holding that a person has a right not to vote as an expression of dissatisfaction with the choices givenSummary of this case from American Association of People with Disabilities v. Herrera
Argued January 11, 1989.
Decided June 28, 1989.
Frank Montgomery Dunbaugh, Washington, D.C. (Susan Goering, Legal Director, Baltimore, Md., ACLU of Maryland, on brief), for plaintiffs-appellants.
Jack Schwartz, Asst. Atty. Gen. (J. Joseph Curran, Jr., Atty. Gen., Baltimore, Md., on brief) for defendants-appellees.
Appeal from the United States District Court for the District of Maryland.
Before WINTER, HALL and PHILLIPS, Circuit Judges.
In this case plaintiffs — candidates for office and voters in a Baltimore City election — challenge provisions of Maryland's general election laws. The challenged laws require that non-indigent write-in candidates for certain Baltimore City offices file certificates of candidacy and pay a filing fee of $150 in order to become "official" candidates and to have the votes cast for them reported publicly. The principal question raised is whether these restrictions impermissibly infringe on rights protected by the first and fourteenth amendments to the United States Constitution. We hold that they do.
Under Maryland law, non-indigent writein candidates for city, state, or national office must file certificates of candidacy and pay the same filing fees as candidates whose names appear on the ballot in order to be declared "official" candidates and to have the votes cast for them reported publicly. The fee for each city-wide Baltimore City office is $150. Filing fees are "mandatory unless the candidate establishes his inability to pay the fee." The fees for Baltimore City offices are paid to the Board of Supervisors of Elections for Baltimore City ("Board"), which in turn pays the monies received to the Mayor and City of Baltimore.
The Maryland Election Code ("Election Code," "Code") is codified in Article 33 of the Annotated Code of Maryland. See Md.Ann. Code art. 33 (1986). Section 17-5(b) of the Election Code provides, in pertinent part, that "[i]n all general elections where votes have been cast for write-in candidates for any offices by the writing-in of such candidates' names on the ballots, the board of canvassers shall transmit a statement of returns as to such write-in candidates." Id. § 17-5(b). Section 17-5(d) provides for publication of these statements of returns.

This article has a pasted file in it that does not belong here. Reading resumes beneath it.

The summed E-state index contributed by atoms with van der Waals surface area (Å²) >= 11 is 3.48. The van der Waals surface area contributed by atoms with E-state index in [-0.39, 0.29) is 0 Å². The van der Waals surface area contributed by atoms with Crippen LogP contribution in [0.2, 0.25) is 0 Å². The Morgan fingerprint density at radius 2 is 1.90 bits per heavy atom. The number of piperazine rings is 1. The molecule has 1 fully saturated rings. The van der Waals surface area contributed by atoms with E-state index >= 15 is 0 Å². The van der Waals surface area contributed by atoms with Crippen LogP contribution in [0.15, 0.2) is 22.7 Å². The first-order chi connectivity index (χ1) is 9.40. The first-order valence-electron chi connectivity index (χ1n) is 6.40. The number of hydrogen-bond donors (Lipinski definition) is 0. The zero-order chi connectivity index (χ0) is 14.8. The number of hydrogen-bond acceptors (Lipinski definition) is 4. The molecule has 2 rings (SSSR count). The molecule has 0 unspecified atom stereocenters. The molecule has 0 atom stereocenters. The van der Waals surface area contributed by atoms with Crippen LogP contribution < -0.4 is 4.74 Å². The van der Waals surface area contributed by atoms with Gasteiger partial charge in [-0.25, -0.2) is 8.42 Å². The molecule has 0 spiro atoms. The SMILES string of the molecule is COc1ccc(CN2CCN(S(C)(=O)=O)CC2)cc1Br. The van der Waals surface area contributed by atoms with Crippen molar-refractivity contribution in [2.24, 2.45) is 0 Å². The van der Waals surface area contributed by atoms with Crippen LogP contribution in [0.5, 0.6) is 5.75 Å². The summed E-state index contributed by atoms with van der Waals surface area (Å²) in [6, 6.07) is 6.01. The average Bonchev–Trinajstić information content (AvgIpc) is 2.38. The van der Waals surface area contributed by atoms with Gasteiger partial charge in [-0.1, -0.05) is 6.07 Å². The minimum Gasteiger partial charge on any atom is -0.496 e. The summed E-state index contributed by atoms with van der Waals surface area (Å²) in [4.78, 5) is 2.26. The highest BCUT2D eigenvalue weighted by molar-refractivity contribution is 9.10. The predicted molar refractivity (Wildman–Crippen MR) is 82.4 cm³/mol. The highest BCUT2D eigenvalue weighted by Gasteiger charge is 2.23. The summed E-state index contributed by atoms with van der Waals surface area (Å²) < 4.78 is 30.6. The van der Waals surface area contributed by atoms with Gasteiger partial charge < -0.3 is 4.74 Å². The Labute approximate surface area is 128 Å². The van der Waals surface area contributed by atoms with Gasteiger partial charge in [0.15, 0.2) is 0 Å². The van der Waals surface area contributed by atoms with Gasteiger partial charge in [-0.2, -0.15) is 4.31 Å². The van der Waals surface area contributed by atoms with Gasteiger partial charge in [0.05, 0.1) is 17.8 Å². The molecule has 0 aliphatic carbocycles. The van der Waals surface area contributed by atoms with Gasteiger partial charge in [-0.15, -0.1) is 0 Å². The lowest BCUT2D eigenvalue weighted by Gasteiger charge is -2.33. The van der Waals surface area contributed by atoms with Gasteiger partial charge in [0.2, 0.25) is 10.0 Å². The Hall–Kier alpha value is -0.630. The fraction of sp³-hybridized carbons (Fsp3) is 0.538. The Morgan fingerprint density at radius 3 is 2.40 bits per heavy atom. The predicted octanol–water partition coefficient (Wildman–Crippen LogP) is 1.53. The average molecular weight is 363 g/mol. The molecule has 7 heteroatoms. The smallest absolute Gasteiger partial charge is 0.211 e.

"Write-in candidate" is defined in Section 1-1(a)(20) of the Code as "a person whose name will not appear on the ballot but who files a certificate of candidacy in accordance with § 4D-1 of this article." Section 4D-1(b) states that "[a] write-in candidate is required to file a certificate of candidacy for election." Under Section 4D-1(c), "[t]he certificate . . . shall not be filed later than 5:00 p.m. on the day preceding the day of the election for which the certificate is filed." Section 4A-6(h) of the Code provides that "[a] write-in candidate, as determined under § 4D-1 of this article, is required to pay a filing fee equal to that required of a candidate for nomination to the same office sought by the write-in candidate or to the office to which he is promoted."
As far as we are aware, Maryland is the only State that requires write-in candidates to pay filing fees.
See id. § 4A-6(e).
Id. § 4A-6(g).
See id. § 4A-8(a).
Plaintiffs Reba Williams Dixon and Dana Burroughs campaigned for, respectively, the city-wide offices of Mayor of Baltimore and President of the Baltimore City Council in the 1987 Baltimore City election. Dixon and Burroughs, along with plaintiffs Edwin B. Fruit and Margaret Mary Kreiner, who cast votes for Dixon and Burroughs, reside and are registered to vote in Baltimore City. All four plaintiffs are affiliated with the Socialist Workers Party.
On July 27, 1987, Dixon and Burroughs attempted to file certificates of candidacy for the offices they sought. When they refused either to pay the required filing fees or to submit the official form "Petition to File as an Indigent Candidate," the Board rejected their certificates. The next day, they filed this suit pursuant to 42 U.S.C. § 1983, seeking to enjoin both the imposition of filing fees on write-in candidates and Maryland's refusal to report their votes, on the grounds that these actions violated the first and fourteenth amendments to the United States Constitution.
Plaintiffs have argued that the Board administers indigency waivers too restrictively. Because they did not apply for such waivers, their argument is not properly before us and will not be considered.
The district court addressed only the question of whether the statutes constituted a violation of the equal protection clause of the fourteenth amendment. See Dixon v. Maryland State Admin. Bd. of Election Laws, 686 F. Supp. 539 (D.Md. 1988). The court began its inquiry by attempting to determine which level of equal protection scrutiny — rational basis or strict scrutiny — to apply in analyzing the claims of unconstitutionality. See id. at 541. Declaring that, in comparison with the amounts of the filing fees for ballot access invalidated by the United States Supreme Court in Bullock v. Carter, 405 U.S. 134, 92 S.Ct. 849, 31 L.Ed.2d 92 (1972) (invalidating mandatory ballot access fees of over $1000), and Lubin v. Panish, 415 U.S. 709, 94 S.Ct. 1315, 39 L.Ed.2d 702 (1974) (invalidating a mandatory ballot access fee of over $700), the $150 write-in filing fee at issue was not "a significant obstacle to a candidate's eligibility to run or to the voters' ability to vote for him," the district court ruled that the requirement would be valid if supported by some rational basis. Dixon, 686 F. Supp. at 541. Upon examining the two interests asserted by the State — defraying the cost of write-in candidacies and discouraging frivolous or fraudulent candidacies — the district court concluded that the latter interest, at least, provided such a basis. See id. at 541-542. The district court did not analyze plaintiffs' claims under the first amendment.
The district court denied plaintiffs' application for interim relief and subsequently granted defendants' motion for summary judgment. Accordingly, Dixon and Burroughs were not made certified and official candidates, and the write-in votes cast by and for them were not officially reported.